#4. Remind yourself that you’re doing it for the kid(s). Some people spend lifetimes in bad marriages because they think divorce was best for the kids. Is it really? Lately, more research has been devoted to the outcomes of children raised in bad marriages versus children raised in a happy sole custody or joint custody situations and the evidence points towards happiness. The best outcomes for children are when the parents are happy and loving. Every time you want to rip that exe’s throat out for whatever the reason, repeat to yourself: I want peace for the sake of my child and I’m going to be nicer than I ever thought I could be.
#5. Don’t let money be the only thing of value that a father can give. Financially speaking, there are a diverse range of situations a woman can find herself in after a separation. No matter what the amount, why it can’t be given or what the current state of affairs might be…money is not the only way a father can show love for his child. If you’re waging a war over money and you are able to make ends meet without the extra you’re fighting about, just stop. We all have our limits but we need to do the best we can with what we’ve got. Maybe things will change in the future, maybe not…but completely burning the bridge down over money is reckless. Money cannot by love.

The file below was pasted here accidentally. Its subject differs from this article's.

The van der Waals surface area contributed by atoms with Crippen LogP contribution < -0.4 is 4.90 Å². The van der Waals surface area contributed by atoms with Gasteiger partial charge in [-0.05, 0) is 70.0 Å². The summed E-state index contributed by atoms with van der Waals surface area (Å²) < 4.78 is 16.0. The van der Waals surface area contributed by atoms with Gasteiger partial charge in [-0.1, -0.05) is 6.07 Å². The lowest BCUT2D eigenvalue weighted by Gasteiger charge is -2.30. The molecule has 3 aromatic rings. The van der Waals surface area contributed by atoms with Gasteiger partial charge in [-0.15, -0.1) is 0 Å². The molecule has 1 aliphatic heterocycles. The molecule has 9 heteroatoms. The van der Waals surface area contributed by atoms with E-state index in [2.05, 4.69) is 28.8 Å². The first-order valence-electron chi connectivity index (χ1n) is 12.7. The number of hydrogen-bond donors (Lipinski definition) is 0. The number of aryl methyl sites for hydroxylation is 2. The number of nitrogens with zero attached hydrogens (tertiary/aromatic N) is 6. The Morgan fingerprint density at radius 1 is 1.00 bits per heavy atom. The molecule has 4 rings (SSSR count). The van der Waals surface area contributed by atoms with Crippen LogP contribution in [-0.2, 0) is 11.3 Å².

#6. Don’t disrepect the time between a father and a child. The visits and calls, how frequent or not, are precious to a child. Grown up stuff during grown up time. Let the kid be a kid with his dad and smile when they are together…even if you want to freak out when you see him. Not being friendly will only set a bad example and possibility creates a situation where either or both of them reduce their levels of contact because YOU make it difficult for them.
#7. Maintain and cultivate the relationship with the ex-laws. Children love having extended families. Cousins, aunts, uncles, grandparents…there have always been two sets of them and just because you’re not related anymore doesn’t mean that your kids have lost these relations. Especially if you are the primary caregiver and they don’t get to see each other often. Share the pictures and home movies, be friends on social media if you’re comfortable with it, remember the birthdays and wish the happy holidays. Small children can’t do it on their own and older kids need good examples and reminders of what is polite and kind. Just because your relationship didn’t work, it doesn’t mean you aren’t family.
#8. If you can’t be friends then at least be civil. Time heals all wounds, right? We’ve all had failed relationships before and no matter how low and awful you felt, you got better, moved on and eventually found someone else and/or got over it. Eventually this will happen. Might as well be the bigger person now and just be as nice as possible. It might give you the upper hand, is definitely not destructive and even leaves the possibility of friendship one day.
We have this whole other life in common. This connection is going to last until someone or heck, everyone dies.